Photography And Half-Thoughts By Mitchell Hegman

...because some of it is pretty and some of it is not.

Wednesday, February 29, 2012

Trust Ignorance

Trust in ignorance, it has gotten all of us this far.
--Mitchell Hegman

Tuesday, February 28, 2012

Monday, February 27, 2012


Undoubtedly, communicating with the dead is a possibility, but getting them to help you move a refrigerator might be tricky.
--Mitchell Hegman

Sunday, February 26, 2012


Certainty is far too often wielded as a spear where it is more rightly a shield.
--Mitchell Hegman

Friday, February 24, 2012


This is a picture I snapped of the shadow behind a metal shelving unit in my office at work.  I snapped the picture to show someone how dramatic a picture can become when you set to shoot without the flash to fill-in shadows.  I adjusted the contrast to enhance the shadow a bit. 
I actually like this photograph.
--Mitchell Hegman

Thursday, February 23, 2012

After (Open and Closed)

All day, the sky remained closed and gray.  A chill rain fell on the noon hour.  I drove to Butte and back again through a mix of snow and rain.  The mountains opened and closed around me.  After work, I drove back home in rain that gradually swung into slanting flurries of snow.
Eventually, I came upon the place in the road where, last week, a car collided with a mule deer.  This week, the ravens and magpies have rent open the rib cage of the deer carcass still flung there alongside the road.  As I drove by, I saw ravens feeding inside the red and snow ribcage.  Just last week that deer jumped the nearby fence.
This week, scavengers are jumping in and out of the deer’s open belly.
--Mitchell Hegman

Tuesday, February 21, 2012

Monday, February 20, 2012


If love was a machine, you could stuff a crowbar in one end and a glass of fine Merlot wine would emerge from the other.
If hate was a machine, you might shove a fluffy white bunny in one end and a one-eyed rat with bad breath would scuttle out the opposite end.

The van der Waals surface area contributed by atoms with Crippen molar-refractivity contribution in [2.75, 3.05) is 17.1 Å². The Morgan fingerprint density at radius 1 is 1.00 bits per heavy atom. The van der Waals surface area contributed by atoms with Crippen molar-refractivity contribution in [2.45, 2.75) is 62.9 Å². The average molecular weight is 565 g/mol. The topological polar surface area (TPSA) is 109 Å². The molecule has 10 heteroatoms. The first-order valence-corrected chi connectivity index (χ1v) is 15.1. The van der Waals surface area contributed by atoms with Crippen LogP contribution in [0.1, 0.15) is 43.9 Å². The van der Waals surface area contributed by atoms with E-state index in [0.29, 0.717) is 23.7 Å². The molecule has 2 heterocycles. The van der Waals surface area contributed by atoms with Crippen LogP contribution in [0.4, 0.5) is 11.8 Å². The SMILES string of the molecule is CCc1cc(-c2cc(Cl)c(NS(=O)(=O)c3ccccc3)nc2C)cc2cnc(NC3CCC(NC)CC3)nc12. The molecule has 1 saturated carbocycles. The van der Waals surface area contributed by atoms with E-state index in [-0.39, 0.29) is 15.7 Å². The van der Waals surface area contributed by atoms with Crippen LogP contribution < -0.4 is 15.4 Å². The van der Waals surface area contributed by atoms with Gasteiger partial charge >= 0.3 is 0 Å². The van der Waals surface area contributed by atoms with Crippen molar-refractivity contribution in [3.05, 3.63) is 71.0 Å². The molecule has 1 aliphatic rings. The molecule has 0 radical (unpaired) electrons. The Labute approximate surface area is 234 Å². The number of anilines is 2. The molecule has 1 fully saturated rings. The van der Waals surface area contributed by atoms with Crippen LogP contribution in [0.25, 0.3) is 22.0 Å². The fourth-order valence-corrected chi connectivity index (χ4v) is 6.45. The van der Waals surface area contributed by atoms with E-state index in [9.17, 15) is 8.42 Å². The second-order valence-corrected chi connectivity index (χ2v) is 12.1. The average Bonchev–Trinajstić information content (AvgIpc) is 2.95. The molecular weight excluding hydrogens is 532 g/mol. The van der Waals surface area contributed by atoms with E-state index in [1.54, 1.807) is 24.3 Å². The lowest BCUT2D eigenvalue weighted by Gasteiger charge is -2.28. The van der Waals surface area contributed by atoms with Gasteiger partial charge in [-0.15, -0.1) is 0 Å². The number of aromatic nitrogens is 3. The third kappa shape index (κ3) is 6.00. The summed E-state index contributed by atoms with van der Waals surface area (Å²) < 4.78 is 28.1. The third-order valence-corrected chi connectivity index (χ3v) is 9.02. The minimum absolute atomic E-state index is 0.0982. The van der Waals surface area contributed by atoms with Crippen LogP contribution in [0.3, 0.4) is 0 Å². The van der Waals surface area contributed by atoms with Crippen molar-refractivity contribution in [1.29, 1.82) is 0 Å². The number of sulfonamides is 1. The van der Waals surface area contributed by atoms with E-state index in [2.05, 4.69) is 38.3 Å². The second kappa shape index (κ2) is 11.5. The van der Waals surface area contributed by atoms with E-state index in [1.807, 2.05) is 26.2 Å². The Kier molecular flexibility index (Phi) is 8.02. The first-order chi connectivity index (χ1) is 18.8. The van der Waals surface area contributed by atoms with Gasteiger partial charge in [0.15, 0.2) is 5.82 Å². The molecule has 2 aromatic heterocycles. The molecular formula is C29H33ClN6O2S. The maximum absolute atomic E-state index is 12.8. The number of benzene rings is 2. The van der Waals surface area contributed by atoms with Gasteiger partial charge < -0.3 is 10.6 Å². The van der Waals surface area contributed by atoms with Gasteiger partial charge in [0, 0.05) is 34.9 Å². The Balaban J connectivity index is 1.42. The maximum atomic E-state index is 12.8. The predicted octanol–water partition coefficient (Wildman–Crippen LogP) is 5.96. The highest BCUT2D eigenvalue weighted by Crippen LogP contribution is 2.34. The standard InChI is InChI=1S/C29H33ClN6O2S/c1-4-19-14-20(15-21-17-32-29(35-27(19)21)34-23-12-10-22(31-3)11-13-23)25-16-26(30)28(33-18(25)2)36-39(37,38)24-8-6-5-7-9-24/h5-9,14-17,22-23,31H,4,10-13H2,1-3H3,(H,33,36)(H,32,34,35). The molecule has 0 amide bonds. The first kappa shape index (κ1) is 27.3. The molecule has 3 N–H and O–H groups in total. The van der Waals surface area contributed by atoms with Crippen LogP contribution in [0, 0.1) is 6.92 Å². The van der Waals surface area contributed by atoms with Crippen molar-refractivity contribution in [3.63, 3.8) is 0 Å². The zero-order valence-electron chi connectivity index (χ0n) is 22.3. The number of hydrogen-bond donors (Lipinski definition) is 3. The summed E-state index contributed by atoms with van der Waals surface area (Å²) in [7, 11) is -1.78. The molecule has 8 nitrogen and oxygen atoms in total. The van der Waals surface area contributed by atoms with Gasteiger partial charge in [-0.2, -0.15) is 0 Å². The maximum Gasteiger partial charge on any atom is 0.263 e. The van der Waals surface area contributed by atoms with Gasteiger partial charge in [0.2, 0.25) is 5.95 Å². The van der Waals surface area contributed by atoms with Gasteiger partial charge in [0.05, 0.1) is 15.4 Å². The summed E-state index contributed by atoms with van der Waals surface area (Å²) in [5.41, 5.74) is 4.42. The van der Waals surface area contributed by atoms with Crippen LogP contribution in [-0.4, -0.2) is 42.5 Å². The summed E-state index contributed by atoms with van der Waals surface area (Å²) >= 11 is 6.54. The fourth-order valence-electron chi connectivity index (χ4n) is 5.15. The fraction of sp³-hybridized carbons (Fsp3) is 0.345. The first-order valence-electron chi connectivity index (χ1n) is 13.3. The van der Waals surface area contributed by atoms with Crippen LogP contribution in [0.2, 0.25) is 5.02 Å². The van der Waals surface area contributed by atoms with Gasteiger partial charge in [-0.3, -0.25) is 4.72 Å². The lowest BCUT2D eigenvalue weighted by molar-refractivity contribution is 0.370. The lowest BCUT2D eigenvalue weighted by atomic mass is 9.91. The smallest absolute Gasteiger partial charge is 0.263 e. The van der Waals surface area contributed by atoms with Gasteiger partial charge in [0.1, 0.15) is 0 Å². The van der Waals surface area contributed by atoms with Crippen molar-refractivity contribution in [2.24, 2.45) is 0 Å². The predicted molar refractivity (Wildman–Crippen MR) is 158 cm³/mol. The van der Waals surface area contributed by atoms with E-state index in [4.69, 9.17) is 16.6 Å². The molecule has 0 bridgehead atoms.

If greed was a machine, you could load anything you wish in the business end and always get the same result on the other end…nothing would come back out again.
If jealousy was a machine, a winsome actress loaded in on one end would appear as a pile of dust on the other.

--Mitchell Hegman

Sunday, February 19, 2012


The truth is finicky.  The truth, on occasion, might be downright meaningless without some form of appropriate context.  I can easily illustrate this with a simple example.
Imagine that I walk into a classroom filled with students who are very nervous about an exam they are about to take.  For the sake of argument, we will say the exam is about trigonometry and the questions are multiple-choice.  As I walk up to the whiteboard in the front of the classroom I say:  “Okay, to ease your minds a bit, I have decided to give you the answer for several of the questions on this exam.”
Naturally, the students will find a bit of relief in this.  They watch quite intently as I find a black marker and then write “d” on the board.  “There you go,” I announce.  I leave the room again.
If more than one question should have “d” marked for the correct response, I have been completely truthful.  I might even go so far as to say that I was not deceptive.  But where is the value in this truth?
--Mitchell Hegman   

Saturday, February 18, 2012

Basic Flaw

The problem with American politics is that we are always looking toward the future that is behind us.
--Mitchell Hegman

Friday, February 17, 2012

Be Alive

Until such time as tracks learn how to stitch themselves across the meadows of freshly fallen snow, we need to get our asses out there with the deer and rabbits and make them for ourselves.
--Mitchell Hegman

Thursday, February 16, 2012

The Causeway

I took this photograph several years ago on my way into Helena from my country home.  The green buildings on the left attracted my attention initially.  Winter landscapes often take on otherworldly aspects to such a degree that they exclude human presence.  This photograph is centered on human presence in the winter.
--Mitchell Hegman

Wednesday, February 15, 2012

Appliance Repair

Female Appliance Store Clerk (Answering the phone with a pleasant tone):  “Good morning!  So-and-So Appliance and Repair.  How may I help you?”